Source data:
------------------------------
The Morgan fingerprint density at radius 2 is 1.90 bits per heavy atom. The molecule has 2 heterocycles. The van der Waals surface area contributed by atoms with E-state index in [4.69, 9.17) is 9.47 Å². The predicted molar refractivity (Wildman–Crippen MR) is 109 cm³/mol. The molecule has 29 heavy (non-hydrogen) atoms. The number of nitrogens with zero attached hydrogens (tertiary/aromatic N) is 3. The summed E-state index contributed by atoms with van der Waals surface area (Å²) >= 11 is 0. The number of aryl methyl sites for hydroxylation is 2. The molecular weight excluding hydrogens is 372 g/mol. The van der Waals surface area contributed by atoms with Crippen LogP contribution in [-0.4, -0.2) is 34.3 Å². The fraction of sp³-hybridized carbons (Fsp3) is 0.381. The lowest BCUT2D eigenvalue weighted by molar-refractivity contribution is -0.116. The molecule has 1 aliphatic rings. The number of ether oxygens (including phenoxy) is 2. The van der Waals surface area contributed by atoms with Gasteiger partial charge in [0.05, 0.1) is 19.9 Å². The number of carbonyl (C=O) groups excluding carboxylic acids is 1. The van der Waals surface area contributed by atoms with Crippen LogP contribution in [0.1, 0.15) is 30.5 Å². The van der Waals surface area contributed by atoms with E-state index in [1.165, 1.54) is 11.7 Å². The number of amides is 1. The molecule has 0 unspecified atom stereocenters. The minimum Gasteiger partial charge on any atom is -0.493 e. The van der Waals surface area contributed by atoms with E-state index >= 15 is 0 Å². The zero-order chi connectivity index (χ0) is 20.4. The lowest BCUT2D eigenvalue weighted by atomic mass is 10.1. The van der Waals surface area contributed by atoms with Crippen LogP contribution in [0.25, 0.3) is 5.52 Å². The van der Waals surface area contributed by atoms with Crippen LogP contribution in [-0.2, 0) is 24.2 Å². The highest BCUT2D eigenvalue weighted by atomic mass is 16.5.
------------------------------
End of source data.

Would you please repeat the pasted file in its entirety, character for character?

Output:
The Morgan fingerprint density at radius 2 is 1.90 bits per heavy atom. The molecule has 2 heterocycles. The van der Waals surface area contributed by atoms with E-state index in [4.69, 9.17) is 9.47 Å². The predicted molar refractivity (Wildman–Crippen MR) is 109 cm³/mol. The molecule has 29 heavy (non-hydrogen) atoms. The number of nitrogens with zero attached hydrogens (tertiary/aromatic N) is 3. The summed E-state index contributed by atoms with van der Waals surface area (Å²) >= 11 is 0. The number of aryl methyl sites for hydroxylation is 2. The molecular weight excluding hydrogens is 372 g/mol. The van der Waals surface area contributed by atoms with Crippen LogP contribution in [-0.4, -0.2) is 34.3 Å². The fraction of sp³-hybridized carbons (Fsp3) is 0.381. The lowest BCUT2D eigenvalue weighted by molar-refractivity contribution is -0.116. The molecule has 1 aliphatic rings. The number of ether oxygens (including phenoxy) is 2. The van der Waals surface area contributed by atoms with Gasteiger partial charge in [0.05, 0.1) is 19.9 Å². The number of carbonyl (C=O) groups excluding carboxylic acids is 1. The van der Waals surface area contributed by atoms with Crippen LogP contribution in [0.1, 0.15) is 30.5 Å². The van der Waals surface area contributed by atoms with E-state index in [1.165, 1.54) is 11.7 Å². The number of amides is 1. The molecule has 0 unspecified atom stereocenters. The minimum Gasteiger partial charge on any atom is -0.493 e. The van der Waals surface area contributed by atoms with E-state index >= 15 is 0 Å². The zero-order chi connectivity index (χ0) is 20.4. The lowest BCUT2D eigenvalue weighted by atomic mass is 10.1. The van der Waals surface area contributed by atoms with Crippen LogP contribution in [0.25, 0.3) is 5.52 Å². The van der Waals surface area contributed by atoms with Crippen LogP contribution in [-0.2, 0) is 24.2 Å². The highest BCUT2D eigenvalue weighted by atomic mass is 16.5.